Enterprise High School Enterprise Alabama
May 29, 20087:50 P.M. CDT
MRS. BUSH: Thank you very much, Lydia, and congratulations on your plans to play soccer at Auburn. (Applause.)
Thanks to all of you for your very warm welcome, and for inviting me here today. President Bush was truly inspired by your community's strength and compassion during his visit last year, and he wanted me to give you his very best wishes. (Applause.)
I want to acknowledge the mayor of Enterprise, Alabama, Kenneth Boswell. Thank you, Mayor. Your First Lady and my friend, Mrs. Patsy Riley; Dr. Jim Reese, the Superintendent of Enterprise City Schools; Jimmy Holley, the Alabama State Senator from this district; Dr. Bob Phares, the Assistant Superintendent of Enterprise Schools; and your great Principal, Rick Rainer. (Applause.)
And now, of course, I especially want to recognize the Enterprise High School Class of 2008. (Applause.)
This class has had a long journey to get here. While other students in other parts of the country were worried about finding dates for dances, you were sorting through the rubble of a demolished school building. And while your peers were watching reruns of Dawson's Creek, you were mourning the loss of eight classmates, including four -- Michael, P.J., A.J., and Ryan -- who would have graduated with you today.
The class we now honor responded to these tragedies with strength and dignity that far outshone your years. You worked together to accomplish something extraordinary: the establishment of a school without a building.
This class was the first to spend an entire year on the campus of Enterprise-Ozark Community College. You crowded into 40 portable buildings in lieu of brick-and-mortar classrooms. You pushed through seven long "power days" to catch up at the beginning of last semester. And you juggled extracurricular activities haphazardly, as time and space allowed.
Some changes caused by the move were welcomed -- evidently there were no complaints about sleeping in for 11:00 a.m. classes. (Laughter.) But the hardest challenge this class faced was creating a normal high school.
Any doubts that this year's seniors were up to the task went to rest here in "The Hole," at the first football game of the season. I'm from Texas, so I understand that this would be a big event in any year. But this year it was really special. Enterprise students were back in their old stadium for the first game since the storm. It seemed that the whole town was here. And when the Wildcats came running in to open the season, everyone went wild. The Wildcats won that night, and they went on to deliver victories against Northview, Dothan, and others.
They were not the only victorious squad. The girls' soccer team made it to the final four in the state playoffs. (Applause.) The boys' soccer team was undefeated in the regular season. (Applause.) The EHS cheerleaders became national champions. (Applause.) And the girls' volleyball team set a new school record for wins. (Applause.)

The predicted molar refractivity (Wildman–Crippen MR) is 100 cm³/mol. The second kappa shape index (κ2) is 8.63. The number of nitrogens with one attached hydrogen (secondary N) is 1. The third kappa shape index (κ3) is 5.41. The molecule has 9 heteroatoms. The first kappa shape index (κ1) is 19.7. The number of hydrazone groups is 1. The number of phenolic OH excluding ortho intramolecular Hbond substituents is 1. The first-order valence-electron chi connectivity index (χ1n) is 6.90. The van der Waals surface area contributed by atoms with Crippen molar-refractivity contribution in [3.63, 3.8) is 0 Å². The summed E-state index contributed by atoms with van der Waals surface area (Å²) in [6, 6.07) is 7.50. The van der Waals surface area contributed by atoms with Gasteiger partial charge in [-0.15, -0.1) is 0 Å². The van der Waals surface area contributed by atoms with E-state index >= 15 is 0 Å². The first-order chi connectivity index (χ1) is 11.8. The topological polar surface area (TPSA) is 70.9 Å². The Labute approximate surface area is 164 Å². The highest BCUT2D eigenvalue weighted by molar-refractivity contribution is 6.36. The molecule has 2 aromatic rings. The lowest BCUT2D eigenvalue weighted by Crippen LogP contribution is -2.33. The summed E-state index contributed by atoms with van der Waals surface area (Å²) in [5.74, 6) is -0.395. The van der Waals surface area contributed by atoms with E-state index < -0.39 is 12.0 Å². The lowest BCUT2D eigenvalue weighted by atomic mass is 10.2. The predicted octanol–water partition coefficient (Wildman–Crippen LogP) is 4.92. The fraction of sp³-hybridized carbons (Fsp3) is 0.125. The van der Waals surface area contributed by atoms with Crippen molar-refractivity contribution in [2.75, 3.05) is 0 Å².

Class achievements have not all been athletic. This year's senior class boasts two National Merit Scholars, one commended student, two Army All-American marching band members, and Alabama's Junior Miss. (Applause.) Members of this class will attend schools from Alabama to Auburn to West Point to Penn State.
But these achievements only scratch the surface of your class's true success: how you have come through last year's tragedy to bring positive change. As you've recovered from your losses, members of this class have played bingo with nursing home residents; you've collected donations for Habitat for Humanity; you took part in two new service organizations, like the Dream Organization, which pairs high school role models with elementary school students.
Staff at the White House asked me to express their appreciation to the Encores, who performed in the East Room of the White House last month. This group showed great bravery last year by winning the National Show Choir Championship just weeks after losing three singers. Our guests at the White House were thrilled with the Encores' performance. And White House staff is still talking about their remarkable attitude of thankfulness -- even after such a hard loss.
We celebrate all of these achievements today. And we recognize that they were not accomplished alone. Members of the Class of 2008: Today, your time at Enterprise ends in the same place where that first football game marked a senior year of moving forward. Graduating in the stadium is a cherished tradition. Many of your mothers and fathers and brothers and sisters and teachers received their diplomas in this stadium.
As you graduate tonight, take with you memories of your teachers' and classmates' support after the storm, the blue and white worn by students at rival schools, and the donations that came pouring in from around the country. Take with you memories of the great sacrifices your teachers made to create a positive learning environment, and how your families supported you in these very difficult times. Use these memories as inspiration to move forward with the same great dignity you have used and shown since last year's storm.
America will be made a better place because of the lessons you've learned as Enterprise Wildcats, and then taught the rest of our country by your good example.
Congratulations to the Enterprise High School Class of 2008. And may God bless you. (Applause.)